Mr. Zinke was considered a surprise choice for the position. He had reportedly gained favor with Donald Trump Jr., because, like the president’s son, he is an avid game hunter.
He ran the office with a swaggering flair that won him the admiration of the president and conservative Westerners, many of whom applauded his effort to move major department operations to places like Denver or Boise, Idaho. But his style also drew derision from the environmental community and the quiet mockery of many career staff members in his own agency.
In Washington, he flew a special interior secretary flag above the Interior building when he was present, and he often skipped a coat and tie for fishing shirts and boots. Beyond the capital, he hiked and rode across landscapes in a cowboy hat, even as he pushed plans to drastically reduce monument boundaries.
In June, Politico reported that Mr. Lesar, the Halliburton chairman, was lending financial backing to a major development in Mr. Zinke’s hometown, Whitefish, that would significantly raise the value of property owned by Mr. Zinke. The development would include a hotel, shops and a brewery, and Mr. Zinke’s wife had pledged in writing to allow the developer to build a parking lot that would help make the project possible. The land for the potential lot is owned by a foundation created by Mr. Zinke.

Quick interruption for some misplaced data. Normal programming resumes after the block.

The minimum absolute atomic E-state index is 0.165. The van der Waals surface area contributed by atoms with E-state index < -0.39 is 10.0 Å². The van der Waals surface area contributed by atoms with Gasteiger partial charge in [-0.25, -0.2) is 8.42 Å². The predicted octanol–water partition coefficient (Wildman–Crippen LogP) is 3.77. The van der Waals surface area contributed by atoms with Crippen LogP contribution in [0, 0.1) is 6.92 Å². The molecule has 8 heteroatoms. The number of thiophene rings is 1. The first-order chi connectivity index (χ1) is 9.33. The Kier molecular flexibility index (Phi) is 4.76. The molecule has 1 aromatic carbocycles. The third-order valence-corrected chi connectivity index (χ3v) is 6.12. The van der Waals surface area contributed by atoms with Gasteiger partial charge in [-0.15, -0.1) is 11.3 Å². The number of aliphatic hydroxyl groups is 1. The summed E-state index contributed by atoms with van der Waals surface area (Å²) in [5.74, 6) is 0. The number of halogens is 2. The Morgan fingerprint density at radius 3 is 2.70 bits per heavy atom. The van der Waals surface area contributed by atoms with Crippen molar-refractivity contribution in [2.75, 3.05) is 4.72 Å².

Because Halliburton is the nation’s largest oil services company, and because Mr. Zinke regulates the oil industry on public land, the deal raised questions as to whether it constituted a conflict of interest. Mr. Zinke’s schedule also showed that he had hosted Mr. Lesar and a developer involved with the hotel-brewery project in his secretarial office in 2017.
In response, three Democrats sent a letter to the Interior Department’s top watchdog, Mary L. Kendall, requesting an investigation into whether Mr. Zinke had used his position as secretary for personal financial gain. In July, Ms. Kendall complied, opening an investigation. In October, her department forwarded at least one inquiry to the Justice Department.
Heather Swift, a spokeswoman for Mr. Zinke, has said that the secretary did nothing wrong and that he resigned from his charitable foundation’s board of directors before the deal was made.